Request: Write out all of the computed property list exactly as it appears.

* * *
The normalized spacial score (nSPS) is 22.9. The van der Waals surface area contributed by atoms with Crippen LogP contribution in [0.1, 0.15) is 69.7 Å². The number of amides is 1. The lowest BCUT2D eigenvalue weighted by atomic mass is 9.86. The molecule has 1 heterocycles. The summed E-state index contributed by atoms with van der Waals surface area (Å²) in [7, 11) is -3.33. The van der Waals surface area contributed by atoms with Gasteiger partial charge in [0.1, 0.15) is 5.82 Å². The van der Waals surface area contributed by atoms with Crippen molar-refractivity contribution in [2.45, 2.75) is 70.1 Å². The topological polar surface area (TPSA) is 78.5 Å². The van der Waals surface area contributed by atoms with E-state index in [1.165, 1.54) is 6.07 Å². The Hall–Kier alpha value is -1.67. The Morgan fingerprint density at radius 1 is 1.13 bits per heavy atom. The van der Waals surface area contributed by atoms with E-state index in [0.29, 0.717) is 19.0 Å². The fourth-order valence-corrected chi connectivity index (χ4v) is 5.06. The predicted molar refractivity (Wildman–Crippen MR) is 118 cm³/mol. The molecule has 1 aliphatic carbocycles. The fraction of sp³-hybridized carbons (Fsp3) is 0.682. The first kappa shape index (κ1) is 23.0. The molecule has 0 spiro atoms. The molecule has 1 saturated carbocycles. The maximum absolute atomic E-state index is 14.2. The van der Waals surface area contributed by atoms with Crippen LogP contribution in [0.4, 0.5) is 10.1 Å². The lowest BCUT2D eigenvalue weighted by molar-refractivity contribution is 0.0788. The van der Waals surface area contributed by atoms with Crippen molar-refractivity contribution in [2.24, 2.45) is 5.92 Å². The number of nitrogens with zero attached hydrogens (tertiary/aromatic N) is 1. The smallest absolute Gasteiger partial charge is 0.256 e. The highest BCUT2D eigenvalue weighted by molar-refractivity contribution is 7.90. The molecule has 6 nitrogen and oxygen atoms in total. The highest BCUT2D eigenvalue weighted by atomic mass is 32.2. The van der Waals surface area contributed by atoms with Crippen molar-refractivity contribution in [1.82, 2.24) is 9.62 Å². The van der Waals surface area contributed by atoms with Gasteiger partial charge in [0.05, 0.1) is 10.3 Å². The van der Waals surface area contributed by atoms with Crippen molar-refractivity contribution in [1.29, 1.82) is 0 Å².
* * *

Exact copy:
The normalized spacial score (nSPS) is 22.9. The van der Waals surface area contributed by atoms with Crippen LogP contribution in [0.1, 0.15) is 69.7 Å². The number of amides is 1. The lowest BCUT2D eigenvalue weighted by atomic mass is 9.86. The molecule has 1 heterocycles. The summed E-state index contributed by atoms with van der Waals surface area (Å²) in [7, 11) is -3.33. The van der Waals surface area contributed by atoms with Gasteiger partial charge in [0.1, 0.15) is 5.82 Å². The van der Waals surface area contributed by atoms with Crippen molar-refractivity contribution in [2.45, 2.75) is 70.1 Å². The topological polar surface area (TPSA) is 78.5 Å². The van der Waals surface area contributed by atoms with E-state index in [1.165, 1.54) is 6.07 Å². The Hall–Kier alpha value is -1.67. The Morgan fingerprint density at radius 1 is 1.13 bits per heavy atom. The van der Waals surface area contributed by atoms with E-state index in [0.29, 0.717) is 19.0 Å². The fourth-order valence-corrected chi connectivity index (χ4v) is 5.06. The predicted molar refractivity (Wildman–Crippen MR) is 118 cm³/mol. The molecule has 1 aliphatic carbocycles. The fraction of sp³-hybridized carbons (Fsp3) is 0.682. The first kappa shape index (κ1) is 23.0. The molecule has 0 spiro atoms. The molecule has 1 saturated carbocycles. The maximum absolute atomic E-state index is 14.2. The van der Waals surface area contributed by atoms with Crippen LogP contribution in [0.4, 0.5) is 10.1 Å². The lowest BCUT2D eigenvalue weighted by molar-refractivity contribution is 0.0788. The van der Waals surface area contributed by atoms with Crippen molar-refractivity contribution in [2.24, 2.45) is 5.92 Å². The number of nitrogens with zero attached hydrogens (tertiary/aromatic N) is 1. The smallest absolute Gasteiger partial charge is 0.256 e. The highest BCUT2D eigenvalue weighted by molar-refractivity contribution is 7.90. The molecule has 6 nitrogen and oxygen atoms in total. The highest BCUT2D eigenvalue weighted by atomic mass is 32.2. The van der Waals surface area contributed by atoms with Crippen molar-refractivity contribution in [1.82, 2.24) is 9.62 Å². The van der Waals surface area contributed by atoms with Gasteiger partial charge in [0.05, 0.1) is 10.3 Å². The van der Waals surface area contributed by atoms with Crippen molar-refractivity contribution in [1.29, 1.82) is 0 Å².